Equation 2 shows the final model that we used in our analysis.

Total refining capacity in Canada was about 1,855,850 b/d in 2003. There were 19 petroleum refineries in Canada at that time, owned by 10 companies. This excludes refineries classified as upgraders, as well as petrochemical plants.

Of the 19 petroleum refineries, those operated by private companies were eliminated from the study because of the difficulty in obtaining financial performance data. Refineries fully owned by US companies were also eliminated to avoid complications that could arise from the differences between US and Canadian financial reporting guidelines.

Data were collected from these six companies that operate 15 refineries:

  • Husky Energy Inc., 2 sites.
  • Imperial Oil Ltd., 4 sites.
  • Parkland Industries Ltd., 1 site.
  • Petro-Canada, 4 sites.
  • Shell Canada Ltd., 3 sites.
  • Suncor Energy Inc., 1 site.

Using data from these 15 refineries, our study estimated the long-term correlation between profit and pollution based on data representing over 60% of total refinery capacity in Canada.

All of the data used in this study came from publicly available documents. Emissions volumes came from the Environment Canada NPRI database. Financial data and feedstock volume data came from the companies’ annual reports.

There were limitations in the data available from some of the companies, and some of the data required estimation. Husky, for example, did not become a publicly traded company until 2000. Husky’s annual reports contained sufficient historic information to provide data for 2000-02 only.

Parkland Industries, the smallest company in the sample, required special treatment. Because Parkland sold its refinery in 2000, only 8 years of data were available for this company. Furthermore, Parkland’s main business was marketing gasoline, which distinguished it from the larger, integrated oil companies. Parkland did not disclose petroleum refinery operations as a separate segment. An estimate of NetInci,t for Parkland Industries was based on the proportion of sales volume for which cost of sales was produced internally.

The other control variable was CapEmpi,t. This was measured as the cost of refinery assets less accumulated amortization. Integrated companies provided this information in their segmented disclosures. For Parkland, the information came directly from the balance sheet.

The time factor Yrt is included in this study as a trend variable, serving to capture the effect on NetInci,t of factors that may correlate with downstream profit yet remain unidentified, or for which the information is unavailable.

Energy efficiency, for example, is a key factor in determining refinery profitability. The energy efficiency of each refinery is assessed with Solomon’s Energy Intensity Index. These numbers, however, are considered confidential business information by each refiner and are only released to the public as an annual aggregate. Because these energy intensity numbers, however, were highly correlated with Yrt, we decided simply to use the latter as a sort of “catch all” trend variable.

The final data set included 51 company-years. A statistically significant and negative emissions factor would support King and Lenox’s evidence of a positive correlation between financial and environmental performance. On the other hand, a significant and positive coefficient would support the “dead loss expenditure” view that environmental legislation creates new costs for refiners while adding nothing to the bottom line.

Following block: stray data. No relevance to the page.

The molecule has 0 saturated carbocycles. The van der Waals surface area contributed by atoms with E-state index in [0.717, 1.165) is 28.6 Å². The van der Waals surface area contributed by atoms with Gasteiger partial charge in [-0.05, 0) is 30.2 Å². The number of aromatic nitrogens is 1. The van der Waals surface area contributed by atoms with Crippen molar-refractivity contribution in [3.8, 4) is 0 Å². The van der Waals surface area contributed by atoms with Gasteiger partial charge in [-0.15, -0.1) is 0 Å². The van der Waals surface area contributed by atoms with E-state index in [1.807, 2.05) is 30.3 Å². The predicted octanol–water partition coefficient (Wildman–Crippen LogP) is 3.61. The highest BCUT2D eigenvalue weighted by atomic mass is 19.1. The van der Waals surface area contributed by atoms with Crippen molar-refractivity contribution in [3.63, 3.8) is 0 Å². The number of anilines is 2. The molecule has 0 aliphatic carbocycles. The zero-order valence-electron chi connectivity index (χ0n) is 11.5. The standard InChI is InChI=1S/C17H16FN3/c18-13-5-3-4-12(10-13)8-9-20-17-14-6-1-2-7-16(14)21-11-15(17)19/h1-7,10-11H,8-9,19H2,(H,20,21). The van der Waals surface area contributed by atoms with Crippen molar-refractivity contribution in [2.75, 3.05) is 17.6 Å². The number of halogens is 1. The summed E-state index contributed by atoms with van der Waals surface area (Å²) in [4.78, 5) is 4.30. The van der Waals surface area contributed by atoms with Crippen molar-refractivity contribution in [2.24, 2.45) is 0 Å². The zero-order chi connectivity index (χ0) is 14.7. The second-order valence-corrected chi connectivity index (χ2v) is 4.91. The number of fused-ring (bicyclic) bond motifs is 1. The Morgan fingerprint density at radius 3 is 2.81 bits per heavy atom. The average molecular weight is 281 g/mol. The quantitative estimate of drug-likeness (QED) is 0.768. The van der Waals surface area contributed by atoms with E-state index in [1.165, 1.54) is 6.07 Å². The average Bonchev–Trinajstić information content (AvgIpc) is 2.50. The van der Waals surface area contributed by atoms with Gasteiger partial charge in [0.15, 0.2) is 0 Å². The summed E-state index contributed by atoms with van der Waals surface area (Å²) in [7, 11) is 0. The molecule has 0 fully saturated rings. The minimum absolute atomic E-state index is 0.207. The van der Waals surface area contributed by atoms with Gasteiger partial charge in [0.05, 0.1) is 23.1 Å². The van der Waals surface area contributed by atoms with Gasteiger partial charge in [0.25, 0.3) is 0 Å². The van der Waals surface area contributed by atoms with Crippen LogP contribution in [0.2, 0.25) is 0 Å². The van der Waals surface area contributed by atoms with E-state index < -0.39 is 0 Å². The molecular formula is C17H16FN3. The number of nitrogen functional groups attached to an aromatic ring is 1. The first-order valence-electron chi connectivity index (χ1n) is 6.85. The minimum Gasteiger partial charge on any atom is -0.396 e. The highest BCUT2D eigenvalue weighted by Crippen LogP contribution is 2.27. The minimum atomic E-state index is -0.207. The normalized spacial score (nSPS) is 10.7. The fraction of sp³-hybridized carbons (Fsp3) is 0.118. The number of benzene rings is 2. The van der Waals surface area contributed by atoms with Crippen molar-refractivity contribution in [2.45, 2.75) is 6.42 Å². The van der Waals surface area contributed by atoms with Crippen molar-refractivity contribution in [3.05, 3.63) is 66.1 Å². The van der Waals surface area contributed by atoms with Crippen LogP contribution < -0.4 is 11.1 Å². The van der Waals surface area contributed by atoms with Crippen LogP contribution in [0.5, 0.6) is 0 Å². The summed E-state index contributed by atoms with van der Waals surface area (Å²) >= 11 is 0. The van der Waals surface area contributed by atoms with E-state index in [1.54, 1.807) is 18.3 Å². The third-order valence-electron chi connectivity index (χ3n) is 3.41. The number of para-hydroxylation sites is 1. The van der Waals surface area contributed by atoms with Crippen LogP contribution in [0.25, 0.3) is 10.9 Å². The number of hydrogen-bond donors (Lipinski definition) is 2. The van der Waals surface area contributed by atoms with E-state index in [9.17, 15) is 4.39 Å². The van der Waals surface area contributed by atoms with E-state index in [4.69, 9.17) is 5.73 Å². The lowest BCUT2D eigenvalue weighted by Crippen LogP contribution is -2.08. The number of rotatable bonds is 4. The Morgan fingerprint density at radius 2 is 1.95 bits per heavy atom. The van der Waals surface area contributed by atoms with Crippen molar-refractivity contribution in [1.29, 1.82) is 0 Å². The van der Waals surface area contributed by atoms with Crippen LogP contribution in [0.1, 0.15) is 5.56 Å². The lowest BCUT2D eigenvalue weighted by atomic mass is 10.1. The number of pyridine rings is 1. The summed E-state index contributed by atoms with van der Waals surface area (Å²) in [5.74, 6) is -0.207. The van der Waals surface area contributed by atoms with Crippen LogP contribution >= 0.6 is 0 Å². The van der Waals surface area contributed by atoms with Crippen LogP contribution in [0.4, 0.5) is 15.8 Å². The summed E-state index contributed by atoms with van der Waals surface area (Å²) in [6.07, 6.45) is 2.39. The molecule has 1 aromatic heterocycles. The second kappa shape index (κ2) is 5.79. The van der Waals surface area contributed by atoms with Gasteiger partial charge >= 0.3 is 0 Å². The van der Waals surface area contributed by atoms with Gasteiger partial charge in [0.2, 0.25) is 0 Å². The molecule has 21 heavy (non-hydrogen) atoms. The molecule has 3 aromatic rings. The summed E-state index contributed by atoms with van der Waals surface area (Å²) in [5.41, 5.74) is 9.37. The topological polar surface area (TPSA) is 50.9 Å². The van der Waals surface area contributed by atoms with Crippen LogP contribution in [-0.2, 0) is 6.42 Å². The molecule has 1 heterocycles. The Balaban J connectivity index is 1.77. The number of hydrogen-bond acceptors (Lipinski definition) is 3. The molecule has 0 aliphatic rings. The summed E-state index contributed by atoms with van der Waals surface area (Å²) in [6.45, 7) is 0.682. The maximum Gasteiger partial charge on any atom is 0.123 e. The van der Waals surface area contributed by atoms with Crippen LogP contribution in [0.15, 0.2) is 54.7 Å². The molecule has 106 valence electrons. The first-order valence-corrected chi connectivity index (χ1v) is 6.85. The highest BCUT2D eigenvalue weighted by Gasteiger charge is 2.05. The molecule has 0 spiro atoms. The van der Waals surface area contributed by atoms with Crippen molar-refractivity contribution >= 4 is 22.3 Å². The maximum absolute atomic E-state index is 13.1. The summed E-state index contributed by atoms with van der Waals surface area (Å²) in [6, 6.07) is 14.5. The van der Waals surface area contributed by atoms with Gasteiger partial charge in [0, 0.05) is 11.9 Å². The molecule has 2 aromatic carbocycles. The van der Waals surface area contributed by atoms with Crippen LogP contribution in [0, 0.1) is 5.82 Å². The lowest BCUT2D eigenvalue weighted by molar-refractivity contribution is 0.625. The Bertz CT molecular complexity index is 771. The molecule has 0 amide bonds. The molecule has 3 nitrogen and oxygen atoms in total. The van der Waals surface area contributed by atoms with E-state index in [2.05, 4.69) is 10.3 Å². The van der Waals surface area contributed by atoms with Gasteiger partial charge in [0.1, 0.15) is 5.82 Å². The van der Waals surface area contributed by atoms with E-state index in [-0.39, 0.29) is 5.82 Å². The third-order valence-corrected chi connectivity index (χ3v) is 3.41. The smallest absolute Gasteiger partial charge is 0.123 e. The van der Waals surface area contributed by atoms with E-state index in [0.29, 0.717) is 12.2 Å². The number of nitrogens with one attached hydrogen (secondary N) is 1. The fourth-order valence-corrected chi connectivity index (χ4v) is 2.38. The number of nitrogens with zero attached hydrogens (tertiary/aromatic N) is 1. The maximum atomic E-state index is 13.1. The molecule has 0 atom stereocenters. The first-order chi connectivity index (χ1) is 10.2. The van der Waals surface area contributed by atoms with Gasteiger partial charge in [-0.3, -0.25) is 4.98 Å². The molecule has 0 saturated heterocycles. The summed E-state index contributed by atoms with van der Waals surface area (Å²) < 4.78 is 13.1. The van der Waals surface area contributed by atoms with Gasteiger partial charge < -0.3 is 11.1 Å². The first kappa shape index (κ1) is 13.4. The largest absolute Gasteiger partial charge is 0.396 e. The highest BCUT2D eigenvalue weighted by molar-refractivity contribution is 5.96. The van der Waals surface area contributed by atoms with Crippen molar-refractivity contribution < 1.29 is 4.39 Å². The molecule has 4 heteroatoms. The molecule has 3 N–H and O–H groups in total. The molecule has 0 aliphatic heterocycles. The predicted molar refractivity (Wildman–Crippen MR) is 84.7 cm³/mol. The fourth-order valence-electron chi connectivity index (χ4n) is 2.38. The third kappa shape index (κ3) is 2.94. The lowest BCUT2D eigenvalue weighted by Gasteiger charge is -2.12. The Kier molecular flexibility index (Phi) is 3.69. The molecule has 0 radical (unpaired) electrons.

Study findings

Table 1 shows the regression results. All control variables are statistically significant at α = 0.05 or less. About 66% of the variation in NetInci,t is explained by variation in the independent factors identified in this model. The key independent variable NPRIi,t is statistically significant at α = 0.05 and is negative.

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These results argue that when aggregate NPRI emissions drop by 1 tonne (while controlling for size of operation and volume of crude), the income from refinery operations rises by about $2,000 (Can.).

This model is designed to test for correlation, not causation. We cannot, therefore, conclude that a reduction in emissions means that profits will increase. Nevertheless, these results provide evidence that the “dead-loss expenditure” argument does not fully capture the impact of the environmental movement on the refining industry.

An explanation for these findings is not immediately obvious. After all, environmental regulations have increased the cost of doing business. One possible explanation is that when operations are modernized to meet environmental control requirements, plant operating efficiencies are also enhanced with technology and innovation.

Furthermore, the correlation between these two performance measurements-profit and emissions-is caused, at least partially, by external factors such as societal expectations. This makes sense in the face of public demand for cleaner technologies, especially in an oil and gas industry that seeks to be publicly accountable for its activities.

There is, however, no clear cut evidence that “lean” (lower costs, higher profitability) and “green” (environmental performance) are complementary objectives. It is possible that both trends-falling emissions and rising profits-could be occurring anyway, caused by unrelated factors excluded from the analysis.

Data used in a cross-sectional study are anchored at a fixed point in time. This was mentioned earlier as one of the criticisms of previous research. The current study pooled cross-sectional with time series data to avoid this constraint.

Time plays a major role in the relationship between financial and environmental performance in several ways. First, concern for the environment has grown as our economies have matured, along with our understanding of the long-term effects of business activity on the ecosystem and of the effects of environmental change on human health. Second, technological change is itself a function of time.